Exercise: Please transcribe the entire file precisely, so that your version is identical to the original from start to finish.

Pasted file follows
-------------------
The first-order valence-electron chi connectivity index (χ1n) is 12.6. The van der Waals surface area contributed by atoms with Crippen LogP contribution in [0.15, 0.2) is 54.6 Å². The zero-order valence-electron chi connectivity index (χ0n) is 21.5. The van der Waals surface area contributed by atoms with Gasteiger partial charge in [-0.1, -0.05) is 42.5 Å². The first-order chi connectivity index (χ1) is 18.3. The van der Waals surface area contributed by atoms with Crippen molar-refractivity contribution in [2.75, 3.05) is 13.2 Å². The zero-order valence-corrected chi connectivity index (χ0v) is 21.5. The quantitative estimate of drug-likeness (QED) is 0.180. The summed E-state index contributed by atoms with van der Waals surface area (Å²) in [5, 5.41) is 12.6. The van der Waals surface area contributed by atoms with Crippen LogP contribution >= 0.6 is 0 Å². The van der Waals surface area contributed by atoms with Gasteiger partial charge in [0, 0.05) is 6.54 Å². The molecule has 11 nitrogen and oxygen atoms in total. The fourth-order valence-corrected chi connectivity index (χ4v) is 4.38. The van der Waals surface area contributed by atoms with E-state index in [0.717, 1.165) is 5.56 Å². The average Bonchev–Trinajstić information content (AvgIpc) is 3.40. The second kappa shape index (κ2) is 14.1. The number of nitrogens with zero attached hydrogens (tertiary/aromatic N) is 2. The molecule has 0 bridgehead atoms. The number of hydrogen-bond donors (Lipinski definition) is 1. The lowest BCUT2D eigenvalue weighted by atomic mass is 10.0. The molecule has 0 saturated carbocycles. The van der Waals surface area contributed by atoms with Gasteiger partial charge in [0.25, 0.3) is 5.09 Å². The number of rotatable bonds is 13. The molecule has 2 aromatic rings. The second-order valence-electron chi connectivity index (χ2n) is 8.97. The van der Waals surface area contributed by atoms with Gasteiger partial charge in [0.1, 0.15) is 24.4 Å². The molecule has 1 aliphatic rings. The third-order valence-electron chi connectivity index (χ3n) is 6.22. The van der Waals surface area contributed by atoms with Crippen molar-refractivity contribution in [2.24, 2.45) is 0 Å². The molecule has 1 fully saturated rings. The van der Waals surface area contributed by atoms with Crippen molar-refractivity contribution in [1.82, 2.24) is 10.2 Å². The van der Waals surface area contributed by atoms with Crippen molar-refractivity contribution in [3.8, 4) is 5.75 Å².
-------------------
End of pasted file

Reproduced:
The first-order valence-electron chi connectivity index (χ1n) is 12.6. The van der Waals surface area contributed by atoms with Crippen LogP contribution in [0.15, 0.2) is 54.6 Å². The zero-order valence-electron chi connectivity index (χ0n) is 21.5. The van der Waals surface area contributed by atoms with Gasteiger partial charge in [-0.1, -0.05) is 42.5 Å². The first-order chi connectivity index (χ1) is 18.3. The van der Waals surface area contributed by atoms with Crippen molar-refractivity contribution in [2.75, 3.05) is 13.2 Å². The zero-order valence-corrected chi connectivity index (χ0v) is 21.5. The quantitative estimate of drug-likeness (QED) is 0.180. The summed E-state index contributed by atoms with van der Waals surface area (Å²) in [5, 5.41) is 12.6. The van der Waals surface area contributed by atoms with Crippen LogP contribution >= 0.6 is 0 Å². The van der Waals surface area contributed by atoms with Gasteiger partial charge in [0, 0.05) is 6.54 Å². The molecule has 11 nitrogen and oxygen atoms in total. The fourth-order valence-corrected chi connectivity index (χ4v) is 4.38. The van der Waals surface area contributed by atoms with E-state index in [0.717, 1.165) is 5.56 Å². The average Bonchev–Trinajstić information content (AvgIpc) is 3.40. The second kappa shape index (κ2) is 14.1. The number of nitrogens with zero attached hydrogens (tertiary/aromatic N) is 2. The molecule has 0 bridgehead atoms. The number of hydrogen-bond donors (Lipinski definition) is 1. The lowest BCUT2D eigenvalue weighted by atomic mass is 10.0. The molecule has 0 saturated carbocycles. The van der Waals surface area contributed by atoms with Gasteiger partial charge in [0.25, 0.3) is 5.09 Å². The number of rotatable bonds is 13. The molecule has 2 aromatic rings. The second-order valence-electron chi connectivity index (χ2n) is 8.97. The van der Waals surface area contributed by atoms with Gasteiger partial charge in [0.1, 0.15) is 24.4 Å². The molecule has 1 aliphatic rings. The third-order valence-electron chi connectivity index (χ3n) is 6.22. The van der Waals surface area contributed by atoms with Crippen molar-refractivity contribution in [2.24, 2.45) is 0 Å². The molecule has 1 fully saturated rings. The van der Waals surface area contributed by atoms with Crippen molar-refractivity contribution in [1.82, 2.24) is 10.2 Å². The van der Waals surface area contributed by atoms with Crippen molar-refractivity contribution in [3.8, 4) is 5.75 Å².